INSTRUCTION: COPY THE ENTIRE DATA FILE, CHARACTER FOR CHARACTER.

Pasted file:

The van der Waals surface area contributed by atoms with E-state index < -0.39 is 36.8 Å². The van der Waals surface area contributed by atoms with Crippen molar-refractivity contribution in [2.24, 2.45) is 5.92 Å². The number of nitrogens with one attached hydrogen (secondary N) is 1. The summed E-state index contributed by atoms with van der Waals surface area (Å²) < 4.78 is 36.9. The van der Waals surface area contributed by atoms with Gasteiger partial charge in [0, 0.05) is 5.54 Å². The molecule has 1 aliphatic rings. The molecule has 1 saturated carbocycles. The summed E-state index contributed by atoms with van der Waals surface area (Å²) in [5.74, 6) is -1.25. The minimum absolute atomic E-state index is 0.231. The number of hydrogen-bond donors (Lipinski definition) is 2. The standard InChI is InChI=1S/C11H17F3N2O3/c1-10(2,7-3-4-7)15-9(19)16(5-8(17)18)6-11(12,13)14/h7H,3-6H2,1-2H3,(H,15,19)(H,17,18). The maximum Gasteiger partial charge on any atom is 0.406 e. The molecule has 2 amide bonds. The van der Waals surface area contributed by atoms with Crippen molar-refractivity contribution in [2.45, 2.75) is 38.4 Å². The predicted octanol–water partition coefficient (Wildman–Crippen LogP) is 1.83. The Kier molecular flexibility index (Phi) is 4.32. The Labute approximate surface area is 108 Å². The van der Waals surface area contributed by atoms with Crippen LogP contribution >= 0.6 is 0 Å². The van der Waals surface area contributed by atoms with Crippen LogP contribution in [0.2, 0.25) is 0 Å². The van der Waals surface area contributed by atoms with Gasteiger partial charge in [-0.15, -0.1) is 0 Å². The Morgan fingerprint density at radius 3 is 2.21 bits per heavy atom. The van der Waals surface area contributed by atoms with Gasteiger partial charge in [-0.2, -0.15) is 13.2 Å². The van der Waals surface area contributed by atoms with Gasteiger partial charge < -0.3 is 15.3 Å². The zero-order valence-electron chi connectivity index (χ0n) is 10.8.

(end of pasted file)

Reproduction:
The van der Waals surface area contributed by atoms with E-state index < -0.39 is 36.8 Å². The van der Waals surface area contributed by atoms with Crippen molar-refractivity contribution in [2.24, 2.45) is 5.92 Å². The number of nitrogens with one attached hydrogen (secondary N) is 1. The summed E-state index contributed by atoms with van der Waals surface area (Å²) < 4.78 is 36.9. The van der Waals surface area contributed by atoms with Gasteiger partial charge in [0, 0.05) is 5.54 Å². The molecule has 1 aliphatic rings. The molecule has 1 saturated carbocycles. The summed E-state index contributed by atoms with van der Waals surface area (Å²) in [5.74, 6) is -1.25. The minimum absolute atomic E-state index is 0.231. The number of hydrogen-bond donors (Lipinski definition) is 2. The standard InChI is InChI=1S/C11H17F3N2O3/c1-10(2,7-3-4-7)15-9(19)16(5-8(17)18)6-11(12,13)14/h7H,3-6H2,1-2H3,(H,15,19)(H,17,18). The maximum Gasteiger partial charge on any atom is 0.406 e. The molecule has 2 amide bonds. The van der Waals surface area contributed by atoms with Crippen molar-refractivity contribution in [2.45, 2.75) is 38.4 Å². The predicted octanol–water partition coefficient (Wildman–Crippen LogP) is 1.83. The Kier molecular flexibility index (Phi) is 4.32. The Labute approximate surface area is 108 Å². The van der Waals surface area contributed by atoms with Crippen LogP contribution >= 0.6 is 0 Å². The van der Waals surface area contributed by atoms with Crippen LogP contribution in [0.2, 0.25) is 0 Å². The van der Waals surface area contributed by atoms with Gasteiger partial charge in [-0.15, -0.1) is 0 Å². The Morgan fingerprint density at radius 3 is 2.21 bits per heavy atom. The van der Waals surface area contributed by atoms with Gasteiger partial charge in [-0.2, -0.15) is 13.2 Å². The van der Waals surface area contributed by atoms with Gasteiger partial charge < -0.3 is 15.3 Å². The zero-order valence-electron chi connectivity index (χ0n) is 10.8.